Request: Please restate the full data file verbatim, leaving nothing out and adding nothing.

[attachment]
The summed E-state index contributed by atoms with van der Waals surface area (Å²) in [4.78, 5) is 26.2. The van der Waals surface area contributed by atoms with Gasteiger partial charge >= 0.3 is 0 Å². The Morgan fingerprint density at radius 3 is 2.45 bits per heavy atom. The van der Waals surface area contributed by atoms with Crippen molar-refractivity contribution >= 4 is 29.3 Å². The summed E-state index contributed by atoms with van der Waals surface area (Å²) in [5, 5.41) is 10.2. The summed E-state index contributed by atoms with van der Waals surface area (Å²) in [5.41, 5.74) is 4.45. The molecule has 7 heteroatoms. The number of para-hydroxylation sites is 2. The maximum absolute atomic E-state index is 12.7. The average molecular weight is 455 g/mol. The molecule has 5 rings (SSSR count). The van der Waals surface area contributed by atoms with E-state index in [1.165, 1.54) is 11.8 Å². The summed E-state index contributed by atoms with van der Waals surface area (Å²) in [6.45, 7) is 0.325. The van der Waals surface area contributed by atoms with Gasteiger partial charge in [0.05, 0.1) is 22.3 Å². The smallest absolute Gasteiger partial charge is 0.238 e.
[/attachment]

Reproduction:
The summed E-state index contributed by atoms with van der Waals surface area (Å²) in [4.78, 5) is 26.2. The van der Waals surface area contributed by atoms with Gasteiger partial charge >= 0.3 is 0 Å². The Morgan fingerprint density at radius 3 is 2.45 bits per heavy atom. The van der Waals surface area contributed by atoms with Crippen molar-refractivity contribution >= 4 is 29.3 Å². The summed E-state index contributed by atoms with van der Waals surface area (Å²) in [5, 5.41) is 10.2. The summed E-state index contributed by atoms with van der Waals surface area (Å²) in [5.41, 5.74) is 4.45. The molecule has 7 heteroatoms. The number of para-hydroxylation sites is 2. The maximum absolute atomic E-state index is 12.7. The average molecular weight is 455 g/mol. The molecule has 5 rings (SSSR count). The van der Waals surface area contributed by atoms with E-state index in [1.165, 1.54) is 11.8 Å². The summed E-state index contributed by atoms with van der Waals surface area (Å²) in [6.45, 7) is 0.325. The van der Waals surface area contributed by atoms with Gasteiger partial charge in [0.05, 0.1) is 22.3 Å². The smallest absolute Gasteiger partial charge is 0.238 e.